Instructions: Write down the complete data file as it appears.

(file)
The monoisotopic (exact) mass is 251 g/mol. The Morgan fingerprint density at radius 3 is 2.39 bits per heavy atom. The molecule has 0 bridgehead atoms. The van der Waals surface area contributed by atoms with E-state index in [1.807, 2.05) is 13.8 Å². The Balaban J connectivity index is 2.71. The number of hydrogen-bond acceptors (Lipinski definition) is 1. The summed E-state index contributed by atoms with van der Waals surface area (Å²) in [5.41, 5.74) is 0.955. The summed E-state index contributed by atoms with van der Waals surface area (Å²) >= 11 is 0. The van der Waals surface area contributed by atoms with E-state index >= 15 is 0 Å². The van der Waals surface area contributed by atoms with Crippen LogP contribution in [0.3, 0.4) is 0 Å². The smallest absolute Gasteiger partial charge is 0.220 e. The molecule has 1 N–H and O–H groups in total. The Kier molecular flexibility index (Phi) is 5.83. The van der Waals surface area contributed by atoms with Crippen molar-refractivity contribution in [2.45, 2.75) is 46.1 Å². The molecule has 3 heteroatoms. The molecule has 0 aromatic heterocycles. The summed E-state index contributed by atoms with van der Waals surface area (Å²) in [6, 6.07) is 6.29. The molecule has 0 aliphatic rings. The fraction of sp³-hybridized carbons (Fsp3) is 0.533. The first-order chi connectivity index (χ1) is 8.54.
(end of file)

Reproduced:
The monoisotopic (exact) mass is 251 g/mol. The Morgan fingerprint density at radius 3 is 2.39 bits per heavy atom. The molecule has 0 bridgehead atoms. The van der Waals surface area contributed by atoms with E-state index in [1.807, 2.05) is 13.8 Å². The Balaban J connectivity index is 2.71. The number of hydrogen-bond acceptors (Lipinski definition) is 1. The summed E-state index contributed by atoms with van der Waals surface area (Å²) in [5.41, 5.74) is 0.955. The summed E-state index contributed by atoms with van der Waals surface area (Å²) >= 11 is 0. The van der Waals surface area contributed by atoms with E-state index >= 15 is 0 Å². The van der Waals surface area contributed by atoms with Crippen LogP contribution in [0.3, 0.4) is 0 Å². The smallest absolute Gasteiger partial charge is 0.220 e. The molecule has 1 N–H and O–H groups in total. The Kier molecular flexibility index (Phi) is 5.83. The van der Waals surface area contributed by atoms with Crippen molar-refractivity contribution in [2.45, 2.75) is 46.1 Å². The molecule has 3 heteroatoms. The molecule has 0 aromatic heterocycles. The summed E-state index contributed by atoms with van der Waals surface area (Å²) in [6, 6.07) is 6.29. The molecule has 0 aliphatic rings. The fraction of sp³-hybridized carbons (Fsp3) is 0.533. The first-order chi connectivity index (χ1) is 8.54.